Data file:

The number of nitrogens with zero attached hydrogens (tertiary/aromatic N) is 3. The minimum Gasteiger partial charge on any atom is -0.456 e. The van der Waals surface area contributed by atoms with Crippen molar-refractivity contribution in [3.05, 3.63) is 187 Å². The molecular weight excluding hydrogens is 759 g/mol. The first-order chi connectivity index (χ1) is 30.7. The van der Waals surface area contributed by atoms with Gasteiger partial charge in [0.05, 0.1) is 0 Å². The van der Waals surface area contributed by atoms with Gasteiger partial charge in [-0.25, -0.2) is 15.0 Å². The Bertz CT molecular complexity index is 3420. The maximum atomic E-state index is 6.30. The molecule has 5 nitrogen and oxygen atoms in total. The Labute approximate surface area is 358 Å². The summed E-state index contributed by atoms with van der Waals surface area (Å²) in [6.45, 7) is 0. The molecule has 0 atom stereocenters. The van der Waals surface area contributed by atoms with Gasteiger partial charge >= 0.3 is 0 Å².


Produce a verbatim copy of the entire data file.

The number of nitrogens with zero attached hydrogens (tertiary/aromatic N) is 3. The minimum Gasteiger partial charge on any atom is -0.456 e. The van der Waals surface area contributed by atoms with Crippen molar-refractivity contribution in [3.05, 3.63) is 187 Å². The molecular weight excluding hydrogens is 759 g/mol. The first-order chi connectivity index (χ1) is 30.7. The van der Waals surface area contributed by atoms with Gasteiger partial charge in [0.05, 0.1) is 0 Å². The van der Waals surface area contributed by atoms with Gasteiger partial charge in [-0.25, -0.2) is 15.0 Å². The Bertz CT molecular complexity index is 3420. The maximum atomic E-state index is 6.30. The molecule has 5 nitrogen and oxygen atoms in total. The Labute approximate surface area is 358 Å². The summed E-state index contributed by atoms with van der Waals surface area (Å²) in [6.45, 7) is 0. The molecule has 0 atom stereocenters. The van der Waals surface area contributed by atoms with Gasteiger partial charge >= 0.3 is 0 Å².